Acupuncture and its value
Acupuncture originates from China, and it has a long and successful history there, being practiced for thousands of years.
Acupuncture involves the insertion of very thin needles through the patient's skin at specific points on the body - the needles are inserted to various depths. While there are no solid scientific explanations, why and how acupuncture affects so drastically the patients’ health, the overwhelming data confirms its positive effects on numerous medical conditions and substantial therapeutic benefits, including pain relief and alleviation from nausea caused by chemotherapy.
According to traditional Chinese medical theory, acupuncture points are located on meridians through which gi vital energy runs. There is no histological, anatomical or scientific proof that these meridians or acupuncture points exist. Acupuncture remains controversial among Western medical doctors and scientists.
Creating case studies that use proper scientific controls is difficult because of the invasive nature of acupuncture - a clinical study involves a placebo, compared to the targeted treatment. It is very hard to devise an imitation of acupuncture control, that one can compare to proper acupuncture. The study resulted in article, published in a peer-reviewed British Medical Journal in March 2009, confirms that the principles of acupuncture are firmly grounded in science, and you don't need Chinese philosophy either to make it work, or to practice it.
According to WHO (World Health Organization) acupuncture is effective for treating 28 conditions, while evidence indicates it may have an effective therapeutic value for many more.
New Studies on Acupuncture and Alzheimer’s
There are several respected studies, bringing an overwhelming evidence that Acupuncture Therapy may be very effective for Alzheimer’s patients, not only slowing down the disease, but being able to reverse the cognitive impairment – the therapeutic effect, which is yet to be achieved with other traditional therapies and medications.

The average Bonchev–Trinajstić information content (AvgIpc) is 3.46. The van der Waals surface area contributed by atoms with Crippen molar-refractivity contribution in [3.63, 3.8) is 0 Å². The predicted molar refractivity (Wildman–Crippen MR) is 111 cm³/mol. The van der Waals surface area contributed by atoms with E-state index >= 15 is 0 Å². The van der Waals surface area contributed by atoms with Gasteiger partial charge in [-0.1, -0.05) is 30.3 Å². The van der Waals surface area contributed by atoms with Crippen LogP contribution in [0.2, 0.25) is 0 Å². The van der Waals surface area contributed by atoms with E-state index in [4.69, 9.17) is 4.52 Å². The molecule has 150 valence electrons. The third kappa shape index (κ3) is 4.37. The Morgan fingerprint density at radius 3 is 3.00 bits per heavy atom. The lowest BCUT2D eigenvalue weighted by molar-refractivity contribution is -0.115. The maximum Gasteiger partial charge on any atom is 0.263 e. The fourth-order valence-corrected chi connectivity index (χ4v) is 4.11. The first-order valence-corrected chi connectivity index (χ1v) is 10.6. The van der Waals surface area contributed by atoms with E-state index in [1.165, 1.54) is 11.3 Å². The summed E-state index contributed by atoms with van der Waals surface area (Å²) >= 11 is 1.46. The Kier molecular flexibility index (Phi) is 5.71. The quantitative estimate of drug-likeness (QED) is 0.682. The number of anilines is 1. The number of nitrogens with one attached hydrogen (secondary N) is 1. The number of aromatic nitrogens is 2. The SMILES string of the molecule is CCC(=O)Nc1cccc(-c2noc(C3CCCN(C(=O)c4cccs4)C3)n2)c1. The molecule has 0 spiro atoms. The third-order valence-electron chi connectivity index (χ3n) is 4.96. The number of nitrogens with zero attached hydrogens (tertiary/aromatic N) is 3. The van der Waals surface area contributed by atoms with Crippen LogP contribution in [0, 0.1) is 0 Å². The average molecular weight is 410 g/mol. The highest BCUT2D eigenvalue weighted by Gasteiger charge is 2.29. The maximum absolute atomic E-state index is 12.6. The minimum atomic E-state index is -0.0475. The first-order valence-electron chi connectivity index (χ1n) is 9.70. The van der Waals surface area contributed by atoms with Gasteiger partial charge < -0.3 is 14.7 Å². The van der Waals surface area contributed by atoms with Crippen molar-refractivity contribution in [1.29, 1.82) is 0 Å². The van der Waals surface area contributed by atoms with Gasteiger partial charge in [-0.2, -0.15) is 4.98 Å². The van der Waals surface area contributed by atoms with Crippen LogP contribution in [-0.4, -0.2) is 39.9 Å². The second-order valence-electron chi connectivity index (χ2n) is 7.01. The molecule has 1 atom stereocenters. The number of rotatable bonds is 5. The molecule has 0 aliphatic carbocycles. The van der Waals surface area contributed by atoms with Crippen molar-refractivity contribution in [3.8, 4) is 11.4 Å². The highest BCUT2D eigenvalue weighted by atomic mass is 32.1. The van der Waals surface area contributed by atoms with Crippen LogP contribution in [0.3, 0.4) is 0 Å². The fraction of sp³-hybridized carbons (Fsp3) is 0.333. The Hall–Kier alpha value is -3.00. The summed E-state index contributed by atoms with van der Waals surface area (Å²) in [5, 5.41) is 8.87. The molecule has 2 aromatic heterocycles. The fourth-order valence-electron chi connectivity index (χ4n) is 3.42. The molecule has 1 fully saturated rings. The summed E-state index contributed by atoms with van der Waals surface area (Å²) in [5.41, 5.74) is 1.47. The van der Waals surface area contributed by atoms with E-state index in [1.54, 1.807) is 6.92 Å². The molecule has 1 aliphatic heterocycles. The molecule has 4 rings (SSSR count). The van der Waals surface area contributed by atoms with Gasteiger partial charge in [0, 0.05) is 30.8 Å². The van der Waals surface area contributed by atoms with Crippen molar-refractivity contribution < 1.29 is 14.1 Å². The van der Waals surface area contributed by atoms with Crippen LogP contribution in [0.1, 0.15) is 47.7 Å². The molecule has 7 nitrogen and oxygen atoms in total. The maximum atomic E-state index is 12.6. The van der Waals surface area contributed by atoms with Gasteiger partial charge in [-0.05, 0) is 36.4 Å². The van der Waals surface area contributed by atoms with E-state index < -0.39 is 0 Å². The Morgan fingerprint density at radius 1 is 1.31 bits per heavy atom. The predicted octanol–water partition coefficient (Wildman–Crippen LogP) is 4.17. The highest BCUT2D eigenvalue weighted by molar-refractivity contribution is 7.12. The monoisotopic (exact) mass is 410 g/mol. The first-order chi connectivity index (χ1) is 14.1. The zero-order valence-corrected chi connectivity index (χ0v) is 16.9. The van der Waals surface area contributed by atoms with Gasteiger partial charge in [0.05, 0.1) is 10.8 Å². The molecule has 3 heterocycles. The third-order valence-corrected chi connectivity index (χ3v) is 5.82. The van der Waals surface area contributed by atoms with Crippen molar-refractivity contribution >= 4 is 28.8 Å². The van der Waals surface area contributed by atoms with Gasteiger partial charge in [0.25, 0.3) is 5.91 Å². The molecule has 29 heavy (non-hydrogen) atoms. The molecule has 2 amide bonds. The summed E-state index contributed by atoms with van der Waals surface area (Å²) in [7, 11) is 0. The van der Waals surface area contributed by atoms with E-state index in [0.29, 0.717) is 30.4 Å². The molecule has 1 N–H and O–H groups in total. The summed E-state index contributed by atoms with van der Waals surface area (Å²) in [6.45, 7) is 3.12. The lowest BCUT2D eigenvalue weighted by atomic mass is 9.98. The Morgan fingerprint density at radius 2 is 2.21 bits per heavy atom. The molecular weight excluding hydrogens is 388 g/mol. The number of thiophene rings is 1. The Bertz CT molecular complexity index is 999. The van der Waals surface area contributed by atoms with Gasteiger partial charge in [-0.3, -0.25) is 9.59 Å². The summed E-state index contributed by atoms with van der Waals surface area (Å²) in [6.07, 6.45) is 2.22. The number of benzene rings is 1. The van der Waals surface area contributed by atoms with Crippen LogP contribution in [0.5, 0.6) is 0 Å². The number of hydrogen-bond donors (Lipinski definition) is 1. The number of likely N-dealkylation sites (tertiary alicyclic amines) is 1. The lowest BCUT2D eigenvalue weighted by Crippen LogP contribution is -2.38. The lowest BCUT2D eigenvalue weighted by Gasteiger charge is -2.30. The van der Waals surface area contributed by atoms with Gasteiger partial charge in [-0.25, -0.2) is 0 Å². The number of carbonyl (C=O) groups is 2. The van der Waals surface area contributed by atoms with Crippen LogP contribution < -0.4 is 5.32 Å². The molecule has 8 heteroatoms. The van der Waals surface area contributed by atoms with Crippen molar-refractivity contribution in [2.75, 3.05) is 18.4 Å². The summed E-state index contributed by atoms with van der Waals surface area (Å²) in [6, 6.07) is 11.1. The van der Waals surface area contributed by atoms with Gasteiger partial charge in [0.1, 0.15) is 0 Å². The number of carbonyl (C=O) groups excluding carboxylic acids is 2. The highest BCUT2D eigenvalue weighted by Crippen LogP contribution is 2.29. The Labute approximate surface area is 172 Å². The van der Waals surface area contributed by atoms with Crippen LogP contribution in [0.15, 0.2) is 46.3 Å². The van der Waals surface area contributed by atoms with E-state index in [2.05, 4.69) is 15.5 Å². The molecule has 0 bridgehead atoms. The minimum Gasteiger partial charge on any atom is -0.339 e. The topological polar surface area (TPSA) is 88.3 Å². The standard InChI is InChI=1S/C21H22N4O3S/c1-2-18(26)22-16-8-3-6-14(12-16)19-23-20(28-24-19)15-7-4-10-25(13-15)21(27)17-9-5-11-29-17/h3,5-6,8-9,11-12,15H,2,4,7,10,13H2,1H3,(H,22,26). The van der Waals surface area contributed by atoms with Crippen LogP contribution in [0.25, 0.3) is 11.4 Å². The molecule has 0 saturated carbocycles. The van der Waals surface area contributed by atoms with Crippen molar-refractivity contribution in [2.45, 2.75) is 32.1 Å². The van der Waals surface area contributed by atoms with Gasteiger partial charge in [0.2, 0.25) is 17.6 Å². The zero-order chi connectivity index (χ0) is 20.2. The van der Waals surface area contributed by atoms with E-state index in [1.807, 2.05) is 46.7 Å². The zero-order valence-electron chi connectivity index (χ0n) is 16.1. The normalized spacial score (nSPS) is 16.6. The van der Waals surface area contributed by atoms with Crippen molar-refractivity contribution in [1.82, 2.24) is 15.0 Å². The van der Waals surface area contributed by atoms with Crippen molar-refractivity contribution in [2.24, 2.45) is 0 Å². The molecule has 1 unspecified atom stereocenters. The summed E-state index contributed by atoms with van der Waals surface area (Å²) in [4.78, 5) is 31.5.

In two separate studies - one at the Wellesley College Center for Research on Women, the other at the University of Hong Kong - scientists have found that acupuncture can increase a patient's verbal and motor skills and improve mood and cognitive function.
In the first study, Dr. Nancy Emerson Lombardo and a team of colleagues at Wellesley College in Massachusetts studied 11 patients, 10 with Alzheimer's and one with vascular dementia. Subjects were treated with acupuncture twice a week for three months, with each subject receiving a minimum of 22 treatments. Patients were subjected to a variety of tests before and after being treated, including the Cornell Scale for Depression, the Speilberger State Anxiety Inventory, and the Mini-Mental Status Exam (MMSE) for cognitive function.
The researchers found "statistically significant improvements" in the depression and anxiety scores of patients. For example, the average Spielberger anxiety score at the start of treatment was 49.5; at the end of three months, it had decreased to 40.1. Four subjects experienced "substantial improvement" in mood symptoms after undergoing acupuncture; of those whose moods improved, two also showed improved MMSE scores, and a third improved in tests for fluency and naming ability.
While cognitive function was not measured scientifically (no control group was used), Lombardo said that those delivering treatment seemed to note an improvement in their subjects' thinking skills along with the other improvements, which she believes indicates a close relationship between cognitive ability, anxiety and depression.
In Dr. Kao's study, eight patients diagnosed with mild to moderate Alzheimer's disease were treated at the University of Hong Kong. Treatment consisted of needling and fine finger turning at eight acupoints: the si shen cong (Estra 7, four points on the scalp), shen men (HT7 on the wrists) and tai xi (KI3 on the feet). Needles were inserted 0.5 inches at an angle into si shen cong; 0.5 inches directly into shen men; and 0.8 inches directly into tai xi.
Needling for each acupoint lasted a total of 30 minutes, comprising the needle testing and its reinsertion after every 10 minutes of therapy. Patients received a seven-day treatment cycle with a three-day break in between for a total of 30 days.
Patients were graded using the TCM Symptoms Checklist for Alzheimer's and the MMSE exam to measure their levels of orientation; memory; attention; and the ability to name an object, follow verbal and written commands, and write a sentence spontaneously.
After being treated, Kao's team reported that patients "significantly improved" on measures of verbal orientation and motor coordination and had higher overall MMSE scores. They also noted that patients "showed a significant overall clinical improvement" on the TCM checklist, leading the researchers to conclude that acupuncture treatment "has shown significant therapeutic effects" in reducing the symptoms of Alzheimer's disease.